Johne’s disease is caused by Mycobacterium avium subsp. paratuberculosis (Map) and it is one of the most important diseases in cattle worldwide. Several laboratory tests for Map detection are available; however, these are limited by inadequate sensitivity and specificity when used in subclinically infected populations. To identify Map shedders in subclinically infected cattle, we used a new, high-yield method for DNA-extraction from Map in faeces combined with quantitative real-time PCR (qPCR) for amplification of the insertion sequence IS900 of Map (HYDEqPCR). Evaluation of HYDEqPCR was carried out in comparison with faecal culture, milk qPCR, and milk enzyme-linked immunosorbent assay (ELISA), on 141 faecal and 91 milk samples, from 141 subclinically infected dairy cattle.
The qPCR proved to be highly sensitive, with a detection limit of 2 IS900 DNA copies/μl in 67 % of the reactions. It also showed 100 % specificity, as determined from 50 Map and non-Map strains, and by the sequencing of qPCR amplicons. The detection limit of HYDEqPCR was 90 Map/g Map-spiked faeces, which corresponds to 2.4 colony forming units/g Map-spiked faeces, with an estimated efficiency of 85 % (±21 %). When tested on the field samples, HYDEqPCR showed 89 % of the samples as positive for Map, whereas faecal culture, milk qPCR, and milk ELISA detected 19 %, 36 % and 1 %, respectively. Fisher’s exact tests only show statistical significance (p ≤0.05) for the correlation between HYDEqPCR and faecal culture. The agreement between HYDEqPCR and milk qPCR and milk ELISA was poor, slight, and non-significant.
This study highlights the advantages of HYDEqPCR for detection of Map in subclinically infected populations, in comparison with faecal culture, milk qPCR and milk ELISA. HYDEqPCR can detect low-level Map shedders that go undetected using these other methods, which will thus underestimate the proportions of Map-shedders in herds. Identification of these shedding animals is extremely important for prevention of the spread of Map infection in an animal population. Due to the relatively high sensitivity and specificity of HYDEqPCR, it can be applied to test for Map at the herd or individual level, regardless of animal age or production stage. HYDEqPCR will allow early detection and control of Map in any population at risk.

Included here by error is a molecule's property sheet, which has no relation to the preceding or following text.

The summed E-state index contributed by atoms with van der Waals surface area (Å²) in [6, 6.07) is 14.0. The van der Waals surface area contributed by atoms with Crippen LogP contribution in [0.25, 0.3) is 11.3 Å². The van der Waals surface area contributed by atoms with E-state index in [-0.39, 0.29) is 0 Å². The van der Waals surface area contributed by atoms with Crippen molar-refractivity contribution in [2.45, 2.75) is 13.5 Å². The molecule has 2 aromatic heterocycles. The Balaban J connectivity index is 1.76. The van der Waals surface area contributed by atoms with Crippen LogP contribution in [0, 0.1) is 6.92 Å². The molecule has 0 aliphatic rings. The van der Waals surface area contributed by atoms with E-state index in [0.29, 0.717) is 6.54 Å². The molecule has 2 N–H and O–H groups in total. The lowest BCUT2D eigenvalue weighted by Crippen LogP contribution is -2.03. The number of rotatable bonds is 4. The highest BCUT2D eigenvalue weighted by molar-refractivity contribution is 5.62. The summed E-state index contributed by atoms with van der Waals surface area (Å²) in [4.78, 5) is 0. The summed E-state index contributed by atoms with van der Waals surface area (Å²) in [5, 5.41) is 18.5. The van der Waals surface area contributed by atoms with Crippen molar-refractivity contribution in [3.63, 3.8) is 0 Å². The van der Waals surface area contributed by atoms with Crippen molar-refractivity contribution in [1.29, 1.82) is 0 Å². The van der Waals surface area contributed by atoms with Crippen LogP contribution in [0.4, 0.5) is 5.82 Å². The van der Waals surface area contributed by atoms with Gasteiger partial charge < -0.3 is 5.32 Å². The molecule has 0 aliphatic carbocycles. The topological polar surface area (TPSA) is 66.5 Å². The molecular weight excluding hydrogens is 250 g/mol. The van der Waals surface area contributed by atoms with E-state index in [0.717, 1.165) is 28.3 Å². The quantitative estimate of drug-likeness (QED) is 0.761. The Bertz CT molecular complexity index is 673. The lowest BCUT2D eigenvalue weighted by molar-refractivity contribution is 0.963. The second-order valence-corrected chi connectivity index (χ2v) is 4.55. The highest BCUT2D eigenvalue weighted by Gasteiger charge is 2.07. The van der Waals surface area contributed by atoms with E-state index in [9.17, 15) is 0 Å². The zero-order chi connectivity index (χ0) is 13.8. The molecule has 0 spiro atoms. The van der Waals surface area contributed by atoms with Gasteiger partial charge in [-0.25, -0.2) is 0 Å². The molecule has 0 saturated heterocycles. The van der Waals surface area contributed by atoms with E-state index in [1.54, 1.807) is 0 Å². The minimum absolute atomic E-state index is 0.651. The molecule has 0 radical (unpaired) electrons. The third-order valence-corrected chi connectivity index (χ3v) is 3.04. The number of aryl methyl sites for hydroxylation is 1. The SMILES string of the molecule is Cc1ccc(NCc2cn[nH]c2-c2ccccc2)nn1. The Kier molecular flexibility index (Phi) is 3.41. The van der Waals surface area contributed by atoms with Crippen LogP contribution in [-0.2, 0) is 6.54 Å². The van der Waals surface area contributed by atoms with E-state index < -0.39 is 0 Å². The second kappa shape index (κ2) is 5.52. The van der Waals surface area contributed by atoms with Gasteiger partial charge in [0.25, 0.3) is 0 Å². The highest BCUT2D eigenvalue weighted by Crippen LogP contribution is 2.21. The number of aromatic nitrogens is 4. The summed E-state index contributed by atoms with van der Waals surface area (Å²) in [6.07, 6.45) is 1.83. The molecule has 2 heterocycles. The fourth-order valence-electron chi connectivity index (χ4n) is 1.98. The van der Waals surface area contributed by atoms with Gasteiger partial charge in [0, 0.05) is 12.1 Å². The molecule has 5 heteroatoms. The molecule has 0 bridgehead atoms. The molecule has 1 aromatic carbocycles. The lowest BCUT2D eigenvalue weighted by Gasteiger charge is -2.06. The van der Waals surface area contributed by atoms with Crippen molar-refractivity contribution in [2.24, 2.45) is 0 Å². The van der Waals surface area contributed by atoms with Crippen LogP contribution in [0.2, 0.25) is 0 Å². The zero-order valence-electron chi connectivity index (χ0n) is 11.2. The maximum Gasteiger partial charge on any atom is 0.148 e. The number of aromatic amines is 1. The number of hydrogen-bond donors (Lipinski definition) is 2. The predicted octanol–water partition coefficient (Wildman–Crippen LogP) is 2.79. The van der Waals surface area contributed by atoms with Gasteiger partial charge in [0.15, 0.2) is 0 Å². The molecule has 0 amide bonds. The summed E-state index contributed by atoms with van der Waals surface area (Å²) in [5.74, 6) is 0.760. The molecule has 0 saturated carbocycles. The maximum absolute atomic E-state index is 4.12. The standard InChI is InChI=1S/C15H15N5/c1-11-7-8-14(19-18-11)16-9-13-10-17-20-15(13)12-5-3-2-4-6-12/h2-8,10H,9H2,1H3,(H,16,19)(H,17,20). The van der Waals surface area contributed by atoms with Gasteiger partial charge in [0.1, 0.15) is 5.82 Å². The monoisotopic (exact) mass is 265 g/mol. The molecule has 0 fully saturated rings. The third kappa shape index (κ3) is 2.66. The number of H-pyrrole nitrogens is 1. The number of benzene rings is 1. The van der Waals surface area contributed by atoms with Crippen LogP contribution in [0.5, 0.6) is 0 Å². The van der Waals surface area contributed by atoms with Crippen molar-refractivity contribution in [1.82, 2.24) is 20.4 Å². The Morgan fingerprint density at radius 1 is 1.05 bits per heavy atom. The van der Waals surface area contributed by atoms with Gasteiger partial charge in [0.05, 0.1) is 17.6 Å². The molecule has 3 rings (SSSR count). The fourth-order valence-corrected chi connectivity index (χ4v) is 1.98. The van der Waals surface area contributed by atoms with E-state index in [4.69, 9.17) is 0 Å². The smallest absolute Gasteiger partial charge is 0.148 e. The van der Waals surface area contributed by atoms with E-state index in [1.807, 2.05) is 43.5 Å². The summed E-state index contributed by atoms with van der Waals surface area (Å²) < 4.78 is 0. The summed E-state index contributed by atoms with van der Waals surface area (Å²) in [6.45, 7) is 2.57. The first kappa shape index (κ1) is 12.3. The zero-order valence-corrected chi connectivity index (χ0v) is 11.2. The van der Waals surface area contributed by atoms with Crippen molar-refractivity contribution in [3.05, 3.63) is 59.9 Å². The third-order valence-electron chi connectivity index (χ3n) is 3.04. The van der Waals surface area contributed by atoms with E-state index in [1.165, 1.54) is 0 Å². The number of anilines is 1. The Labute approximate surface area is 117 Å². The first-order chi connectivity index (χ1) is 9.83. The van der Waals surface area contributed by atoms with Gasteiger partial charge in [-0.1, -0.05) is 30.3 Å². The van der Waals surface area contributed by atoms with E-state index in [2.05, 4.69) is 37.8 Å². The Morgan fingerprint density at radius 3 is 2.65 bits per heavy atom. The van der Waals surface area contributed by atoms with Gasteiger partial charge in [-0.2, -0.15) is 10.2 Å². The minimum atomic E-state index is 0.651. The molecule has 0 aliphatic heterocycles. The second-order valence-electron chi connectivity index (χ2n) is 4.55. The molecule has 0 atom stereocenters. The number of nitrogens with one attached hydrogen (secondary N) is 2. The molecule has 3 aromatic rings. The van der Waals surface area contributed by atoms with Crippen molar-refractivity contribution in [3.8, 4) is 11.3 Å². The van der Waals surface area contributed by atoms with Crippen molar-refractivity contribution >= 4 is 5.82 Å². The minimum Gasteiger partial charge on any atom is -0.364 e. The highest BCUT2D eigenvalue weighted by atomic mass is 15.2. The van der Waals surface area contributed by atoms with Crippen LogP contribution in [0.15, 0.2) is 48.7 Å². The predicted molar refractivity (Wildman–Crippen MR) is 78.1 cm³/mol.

This study describes the development of a nested PCR assay that uses a unique element (ISMap02) for Mycobacterium avium subsp. paratuberculosis that is present at six copies within the genome. In addition, the sensitivity of the assay with this element was compared to the sensitivity of detection of the IS900 element in both conventional and real-time PCR assays. The specificity of the ISMap02 element was evaluated by PCR of the DNA extracted from isolates of M. avium subsp. paratuberculosis and M. avium subsp. avium, as well as DNA from M. fortuitum, M. scofulaceum, M. phlei, M. smegmatis, and M. gordonae. Only M. avium subsp. paratuberculosis DNA was detectable after amplification with the ISMap02 primers. The sensitivity of detection for the ISMap02 element in either a conventional or a real-time PCR format was less than 100 fg DNA or 102 CFU/ml in serial titration curves with pure bacteria. These results were comparable to those obtained for the IS900 element. Experimental spiking of a negative fecal sample followed by M. avium subsp. paratuberculosis DNA extraction resulted in detection thresholds of 102 CFU/g for the IS900 element and 103 CFU/g for the ISMap02 element by using a real-time PCR format, but this sensitivity dropped 10-fold for both elements in a conventional PCR format. Analyses of fecal samples obtained from naturally infected animals demonstrated a sensitivity for the detection of M. avium subsp. paratuberculosis DNA by use of the ISMap02 element similar to that achieved by use of the IS900 element when it was used in a conventional PCR format. The real-time PCR format improved the levels of detection of both elements, but not to a significant degree. In conclusion, the ISMap02 element provides a very sensitive and specific alternative as a diagnostic reagent for use in PCR assays for the detection of paratuberculosis.